Xeriscape Seeds

A xeriscape is a landscape which uses plants that have low water requirements, making them able to withstand extended periods of drought and to survive and actually thrive in areas of low rainfall. Xeric landscapes are a conscious attempt to develop plantings which are compatible with the natural environment and not dependent on irrigation or sprinkler systems. We know that different areas of the country have their own unique climates, so we have decided to simply offer a list of seeds that fall into the low water requirement/drought resistant class. It is up to the individual reading this list to determine if these plants are suitable for their specific area.


Important Note: Most of the seeds on this page will benefit greatly from using the CAPE Smoke Seed Germination Primer that we use in our own greenhouses. We find we receive significantly better germination results when we use this primer on these types of seeds.

Trees and Shrubs best suited for Xeriscaping

2937 Wingstem  ( Actinomeris alternifolia )
2937 Wingstem ( Actinomeris alternifolia )
Charming rear border plant, large green center, yellow petals, strong stem, summer thru fall bloomer, sun or part shade. Grows 48" tall, annual blooming in about 10 weeks after transplanting.
  10 seeds $2.15
PINE28 Pinyon Nut Pine ( Pinus edulis )
The perfect xeriscape plant that will in time produce the famous pinyon nuts for eating.
The pinyon pine group grows in the southwestern United States and in Mexico. The trees yield edible pinyon nuts, which were a staple of the Native Americans, and are still widely eaten. The wood, especially when burned, has a distinctive fragrance, making it a common wood to burn in chimineas
The pinyon (Pinus edulis) is the state tree of New Mexico (pinon in Spanish means nut pine), the trees are relatively small and rarely harvested for timber. However, pinyon nuts and firewood are in demand.
Pinyon is well adapted to the 9 to 15 inches of precipitation it normally receives in its native habitat and is one of the best native plants to use in a low-water use landscapes.
Pinyons grow best when planted in full sun and well-drained soil, at altitudes of 7,500 feet or less.
Just as severe drought stresses pinyons, so does excessive moisture after establishment. Avoid planting them in lawns, except buffalo grass or blue grama. Too much water makes them prone to other insects; established pinyons that receive precipitation only generally have few pest insect problems.
Pinyon needles are 1-2 inches long, medium to dark green, and borne in bundles of two or three. Pinyon cones open up to look like a brown rose. The nuts in the cones are widely sought after by both people and animals.
However, one pinyon in a landscape is unlikely to bear nuts, the shells will be light tan and empty due to lack of sufficient pollen ( a pack of ten seeds should produce several plants ). Where there are more pinyon trees in an area (more pollen), cones may develop chocolate brown shells with nuts. It takes several years for pinyons to reach the size and age necessary to develop cones. Additionally, cones and nuts are not borne every year, but only in years following conducive weather and precipitation.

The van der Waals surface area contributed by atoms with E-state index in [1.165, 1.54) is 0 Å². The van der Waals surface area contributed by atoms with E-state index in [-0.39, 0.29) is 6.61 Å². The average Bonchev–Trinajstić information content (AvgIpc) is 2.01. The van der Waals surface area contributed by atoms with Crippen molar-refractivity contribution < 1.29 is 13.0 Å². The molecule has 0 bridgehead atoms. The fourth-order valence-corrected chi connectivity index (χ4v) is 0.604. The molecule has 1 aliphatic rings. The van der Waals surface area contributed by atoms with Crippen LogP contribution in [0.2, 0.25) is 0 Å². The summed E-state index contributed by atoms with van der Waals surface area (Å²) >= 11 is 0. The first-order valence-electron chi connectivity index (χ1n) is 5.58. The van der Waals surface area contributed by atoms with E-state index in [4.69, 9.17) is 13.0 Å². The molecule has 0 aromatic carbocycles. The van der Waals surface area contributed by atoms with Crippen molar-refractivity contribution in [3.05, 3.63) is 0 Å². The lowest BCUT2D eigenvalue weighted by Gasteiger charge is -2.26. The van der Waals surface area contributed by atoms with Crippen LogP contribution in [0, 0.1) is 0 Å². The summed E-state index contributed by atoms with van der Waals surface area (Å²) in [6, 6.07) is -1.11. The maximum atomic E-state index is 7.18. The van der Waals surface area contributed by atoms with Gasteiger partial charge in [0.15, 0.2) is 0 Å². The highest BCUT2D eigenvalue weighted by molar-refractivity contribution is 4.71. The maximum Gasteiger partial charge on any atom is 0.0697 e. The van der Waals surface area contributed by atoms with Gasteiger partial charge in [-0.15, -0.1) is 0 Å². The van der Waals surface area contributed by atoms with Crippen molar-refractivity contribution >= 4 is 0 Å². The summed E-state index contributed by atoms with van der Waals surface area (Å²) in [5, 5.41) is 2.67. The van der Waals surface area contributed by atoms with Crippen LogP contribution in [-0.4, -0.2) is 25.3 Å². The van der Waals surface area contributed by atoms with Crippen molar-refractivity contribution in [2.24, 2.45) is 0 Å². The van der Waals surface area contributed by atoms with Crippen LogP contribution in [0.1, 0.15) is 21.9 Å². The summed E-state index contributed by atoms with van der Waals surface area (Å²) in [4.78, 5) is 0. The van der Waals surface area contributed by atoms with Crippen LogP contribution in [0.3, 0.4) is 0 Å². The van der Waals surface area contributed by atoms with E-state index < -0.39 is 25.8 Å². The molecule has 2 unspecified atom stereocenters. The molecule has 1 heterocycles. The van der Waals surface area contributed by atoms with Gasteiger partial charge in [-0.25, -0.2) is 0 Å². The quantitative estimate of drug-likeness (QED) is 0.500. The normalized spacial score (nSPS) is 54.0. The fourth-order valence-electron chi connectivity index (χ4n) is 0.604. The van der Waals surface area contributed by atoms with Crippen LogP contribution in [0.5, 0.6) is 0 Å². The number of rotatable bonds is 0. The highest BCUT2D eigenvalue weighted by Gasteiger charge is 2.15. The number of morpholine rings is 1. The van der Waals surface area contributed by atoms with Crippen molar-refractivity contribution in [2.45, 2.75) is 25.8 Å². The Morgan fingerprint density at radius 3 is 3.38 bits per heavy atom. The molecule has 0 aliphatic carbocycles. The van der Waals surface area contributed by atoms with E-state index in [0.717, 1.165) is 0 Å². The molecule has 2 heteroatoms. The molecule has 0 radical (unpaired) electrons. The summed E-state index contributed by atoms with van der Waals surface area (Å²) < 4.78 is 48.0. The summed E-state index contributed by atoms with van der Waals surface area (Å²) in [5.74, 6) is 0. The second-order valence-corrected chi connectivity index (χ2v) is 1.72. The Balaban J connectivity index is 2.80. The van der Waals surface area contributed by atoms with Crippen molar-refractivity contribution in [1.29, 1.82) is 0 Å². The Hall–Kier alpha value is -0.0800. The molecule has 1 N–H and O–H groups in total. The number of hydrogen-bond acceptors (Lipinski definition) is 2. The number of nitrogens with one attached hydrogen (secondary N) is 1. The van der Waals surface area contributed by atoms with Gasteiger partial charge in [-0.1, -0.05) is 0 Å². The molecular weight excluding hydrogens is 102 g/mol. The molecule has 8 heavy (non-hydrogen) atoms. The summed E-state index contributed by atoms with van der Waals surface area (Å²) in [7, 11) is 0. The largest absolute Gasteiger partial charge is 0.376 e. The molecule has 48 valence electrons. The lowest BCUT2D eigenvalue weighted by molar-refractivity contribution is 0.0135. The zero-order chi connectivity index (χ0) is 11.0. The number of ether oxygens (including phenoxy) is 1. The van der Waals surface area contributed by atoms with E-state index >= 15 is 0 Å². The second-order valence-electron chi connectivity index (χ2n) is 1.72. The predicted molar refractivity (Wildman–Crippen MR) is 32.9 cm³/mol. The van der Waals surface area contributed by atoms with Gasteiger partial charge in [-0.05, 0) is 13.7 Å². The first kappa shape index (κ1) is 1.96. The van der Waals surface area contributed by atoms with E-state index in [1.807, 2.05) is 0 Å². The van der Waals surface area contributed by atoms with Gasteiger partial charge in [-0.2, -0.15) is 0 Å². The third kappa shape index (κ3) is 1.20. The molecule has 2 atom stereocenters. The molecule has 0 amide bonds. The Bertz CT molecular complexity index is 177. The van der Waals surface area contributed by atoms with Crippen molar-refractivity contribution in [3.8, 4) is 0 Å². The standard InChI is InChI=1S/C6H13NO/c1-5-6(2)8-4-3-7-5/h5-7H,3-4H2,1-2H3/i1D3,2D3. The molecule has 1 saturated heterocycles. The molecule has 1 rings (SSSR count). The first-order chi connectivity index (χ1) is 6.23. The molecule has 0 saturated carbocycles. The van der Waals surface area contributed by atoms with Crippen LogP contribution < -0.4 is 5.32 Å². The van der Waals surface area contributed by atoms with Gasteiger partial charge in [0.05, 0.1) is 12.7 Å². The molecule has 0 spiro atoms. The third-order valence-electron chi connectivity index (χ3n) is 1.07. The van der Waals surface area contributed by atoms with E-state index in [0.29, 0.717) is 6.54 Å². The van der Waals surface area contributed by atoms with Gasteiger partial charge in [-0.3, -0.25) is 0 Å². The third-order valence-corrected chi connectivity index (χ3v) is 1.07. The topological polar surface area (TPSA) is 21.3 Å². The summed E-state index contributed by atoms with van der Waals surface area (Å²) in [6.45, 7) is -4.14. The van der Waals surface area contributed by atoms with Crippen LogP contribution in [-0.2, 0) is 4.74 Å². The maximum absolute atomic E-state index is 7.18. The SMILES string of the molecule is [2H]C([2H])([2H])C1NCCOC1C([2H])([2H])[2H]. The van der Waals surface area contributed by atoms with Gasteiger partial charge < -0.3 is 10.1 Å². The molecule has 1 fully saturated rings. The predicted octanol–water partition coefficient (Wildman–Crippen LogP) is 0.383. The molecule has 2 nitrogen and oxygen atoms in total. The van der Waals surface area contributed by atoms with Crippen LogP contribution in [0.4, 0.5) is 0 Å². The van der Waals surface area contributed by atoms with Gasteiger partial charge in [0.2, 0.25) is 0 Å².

Pinyon trees can be planted in groups to form a screen or windbreak, or singly as a focal point in the Xeriscape garden along with yarrow, Russian sage, purple coneflower, desert four o'clock and winecups.
USDA zones 5-8.
 10 seeds $2.95
2937 Wingstem ( Actinomeris alternifolia )
Charming rear border plant, large green center, yellow petals, strong stem, summer thru fall bloomer, sun or part shade. Grows 48" tall, annual blooming in about 10 weeks after transplanting.
  10 seeds $2.15
3380 Woolly Blue Curls Trichostema lanatum
A wonderful xeriscape plant that does well in about any dry area. This California native evergreen shrub comes from dry slopes of the south coast ranges. It grows to 3-4 feet tall and sprawls to 4-5 feet with narrow aromatic leaves that are shiny green above and woolly white underneath. From late spring and summer appear the 1 foot long clusters of blue (typically) flowers with long recurved stamens. The bloom period can extend into fall with a little supplemental summer watering (only when soil drains adequately). Plant in full sun in a very well drained lean soil as it will not tolerate summer moisture in heavy soils. Will benifit from having a slight mound built around base to drain off water during wet seasons. Do not amend or fertilize heavily. Hardy to 10 degrees F without freezing back and has been known to recover from the base at temperatures down to below zero. Gets a little leggy with age and benefits from early pruning. Makes a great cut flower for the vase.
Wooly Blue Curls (Trichostema lanatum) requires smoke treatment to germinate. It is one of the first plants to pop up after a fire. These seeds will benefit greatly from using the CAPE Smoke Seed Germination Primer that we use in our own greenhouses.
 250mg pack ( about 75 seeds ) $2.95
E3102 Juneberry, Saskatoon Serviceberry ( Amelanchier alnifolia )